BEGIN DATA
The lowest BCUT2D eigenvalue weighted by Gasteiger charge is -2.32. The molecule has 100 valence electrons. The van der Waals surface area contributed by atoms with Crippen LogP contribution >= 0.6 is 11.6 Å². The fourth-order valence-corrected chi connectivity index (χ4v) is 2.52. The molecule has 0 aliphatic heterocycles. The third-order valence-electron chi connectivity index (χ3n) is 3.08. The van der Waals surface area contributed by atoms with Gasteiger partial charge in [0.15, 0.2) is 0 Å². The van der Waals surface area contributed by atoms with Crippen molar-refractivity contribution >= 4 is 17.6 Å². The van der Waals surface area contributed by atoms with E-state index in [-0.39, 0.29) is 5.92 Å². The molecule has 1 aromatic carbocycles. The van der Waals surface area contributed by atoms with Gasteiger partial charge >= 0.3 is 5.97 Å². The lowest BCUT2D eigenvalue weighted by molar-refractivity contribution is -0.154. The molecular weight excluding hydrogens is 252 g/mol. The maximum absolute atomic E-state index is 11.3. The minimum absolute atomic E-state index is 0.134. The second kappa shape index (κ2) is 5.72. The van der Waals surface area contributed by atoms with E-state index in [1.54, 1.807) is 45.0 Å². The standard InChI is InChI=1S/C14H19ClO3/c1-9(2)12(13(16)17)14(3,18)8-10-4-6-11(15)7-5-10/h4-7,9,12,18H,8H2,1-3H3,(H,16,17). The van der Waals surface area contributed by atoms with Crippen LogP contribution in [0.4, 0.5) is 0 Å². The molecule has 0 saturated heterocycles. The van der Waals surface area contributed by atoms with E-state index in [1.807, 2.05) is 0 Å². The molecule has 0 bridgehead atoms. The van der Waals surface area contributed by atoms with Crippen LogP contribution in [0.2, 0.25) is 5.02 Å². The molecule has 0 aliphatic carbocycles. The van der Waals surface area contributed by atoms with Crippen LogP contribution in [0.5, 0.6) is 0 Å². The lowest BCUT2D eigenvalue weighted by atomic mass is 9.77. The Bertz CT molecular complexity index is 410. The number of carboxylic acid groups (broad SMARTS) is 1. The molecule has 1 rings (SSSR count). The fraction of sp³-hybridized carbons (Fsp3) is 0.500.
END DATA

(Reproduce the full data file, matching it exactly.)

The lowest BCUT2D eigenvalue weighted by Gasteiger charge is -2.32. The molecule has 100 valence electrons. The van der Waals surface area contributed by atoms with Crippen LogP contribution >= 0.6 is 11.6 Å². The fourth-order valence-corrected chi connectivity index (χ4v) is 2.52. The molecule has 0 aliphatic heterocycles. The third-order valence-electron chi connectivity index (χ3n) is 3.08. The van der Waals surface area contributed by atoms with Gasteiger partial charge in [0.15, 0.2) is 0 Å². The van der Waals surface area contributed by atoms with Crippen molar-refractivity contribution >= 4 is 17.6 Å². The van der Waals surface area contributed by atoms with E-state index in [-0.39, 0.29) is 5.92 Å². The molecule has 1 aromatic carbocycles. The van der Waals surface area contributed by atoms with Gasteiger partial charge >= 0.3 is 5.97 Å². The lowest BCUT2D eigenvalue weighted by molar-refractivity contribution is -0.154. The molecular weight excluding hydrogens is 252 g/mol. The maximum absolute atomic E-state index is 11.3. The minimum absolute atomic E-state index is 0.134. The second kappa shape index (κ2) is 5.72. The van der Waals surface area contributed by atoms with E-state index in [1.54, 1.807) is 45.0 Å². The standard InChI is InChI=1S/C14H19ClO3/c1-9(2)12(13(16)17)14(3,18)8-10-4-6-11(15)7-5-10/h4-7,9,12,18H,8H2,1-3H3,(H,16,17). The van der Waals surface area contributed by atoms with Crippen LogP contribution in [0.4, 0.5) is 0 Å². The molecule has 0 saturated heterocycles. The van der Waals surface area contributed by atoms with E-state index in [1.807, 2.05) is 0 Å². The molecule has 0 bridgehead atoms. The van der Waals surface area contributed by atoms with Crippen LogP contribution in [0.2, 0.25) is 5.02 Å². The molecule has 0 aliphatic carbocycles. The van der Waals surface area contributed by atoms with Crippen LogP contribution in [0.5, 0.6) is 0 Å². The lowest BCUT2D eigenvalue weighted by atomic mass is 9.77. The Bertz CT molecular complexity index is 410. The number of carboxylic acid groups (broad SMARTS) is 1. The molecule has 1 rings (SSSR count). The fraction of sp³-hybridized carbons (Fsp3) is 0.500.